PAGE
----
A federal judge has stayed Mitsubishi’s antitrust monopolization claims against General Electric in an Order issued this week. Opening a new front in the battle with General Electric over wind turbine technology, Mitsubishi tried to raise the stakes last May, claiming that General Electric’s patent infringement actions (proceeding in three other venues) were baseless, calculated to help General Electric maintain a monopoly in the market for variable speed wind turbines. Mitsubishi also filed its own patent claims against General Electric, in yet another court. As we reported when the claims were filed last spring, Mitsubishi’s antitrust claims were premised on the theory that General Electric’s patent infringement claims were a “sham.”
Not surprisingly, General Electric asked the court in the Western District of Arkansas to either dismiss Mitsubishi’s claims or stay the claims, pending the outcome of General Electric’s patent infringement lawsuits. On the motion to dismiss, the court found that “[n]either of [General Electric’s] arguments has merit” – holding that there is insufficient evidence in the record to definitively establish that General Electric’s patent infringement claims were not objectively baseless. The court held that pending the outcome of the ongoing patent infringement claims in other courts, Mitsubishi may be able to prove that General Electric engaged in sham litigation with the intent of excluding Mitsubishi from the variable speed wind turbine market. For this reason, it would be inappropriate to dismiss Mitsubishi’s antitrust claims, the court held.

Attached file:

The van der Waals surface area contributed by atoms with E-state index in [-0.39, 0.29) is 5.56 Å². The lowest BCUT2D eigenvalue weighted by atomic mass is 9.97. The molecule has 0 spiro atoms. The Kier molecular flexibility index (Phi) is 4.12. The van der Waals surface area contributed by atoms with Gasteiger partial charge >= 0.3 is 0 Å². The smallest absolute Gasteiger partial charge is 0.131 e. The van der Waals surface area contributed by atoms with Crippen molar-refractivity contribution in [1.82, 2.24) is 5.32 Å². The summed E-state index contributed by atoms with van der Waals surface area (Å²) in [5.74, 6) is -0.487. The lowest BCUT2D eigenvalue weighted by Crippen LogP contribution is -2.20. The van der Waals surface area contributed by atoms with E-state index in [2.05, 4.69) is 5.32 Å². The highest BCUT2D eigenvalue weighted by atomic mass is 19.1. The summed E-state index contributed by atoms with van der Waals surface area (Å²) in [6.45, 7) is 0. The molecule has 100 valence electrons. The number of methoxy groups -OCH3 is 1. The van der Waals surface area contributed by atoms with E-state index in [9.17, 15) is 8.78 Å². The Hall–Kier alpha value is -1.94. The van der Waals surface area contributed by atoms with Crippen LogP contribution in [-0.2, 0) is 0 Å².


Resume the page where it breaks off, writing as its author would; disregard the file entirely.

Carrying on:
However, the court also noted that Supreme Court precedent establishes that Mitsubishi’s sham litigation claim cannot proceed if General Electric ultimately prevails on one or more of its patent claims against Mitsubishi. Even if a favorable verdict of patent infringement is ultimately overturned, under controlling precedent, a favorable trial verdict is sufficient to establish a patent holder’s probable cause to file its underlying claim – and thus eliminates any sham litigation claim. Because there are pending patent claims before other courts where General Electric may ultimately prevail, the Arkansas court decided to stay Mitsubishi’s antitrust claims while General Electric’s patent claims proceed.
The gambit to raise an antitrust action against General Electric has suffered an initial setback. Much as Mitsubishi may have relished a concurrent antitrust counterattack against General Electric, the Arkansas court, sitting where Mitsubishi (not coincidentally) plans to build a major wind turbine manufacturing plant, has refused to put the cart before the horse. The good news for Mitsubishi of course is that its sham litigation claims survived the motion to dismiss. If Mitsubishi can ultimately prove that General Electric knowingly sued on fraudulently obtained patents, look for more action back in the Western District of Arkansas, but not any time soon.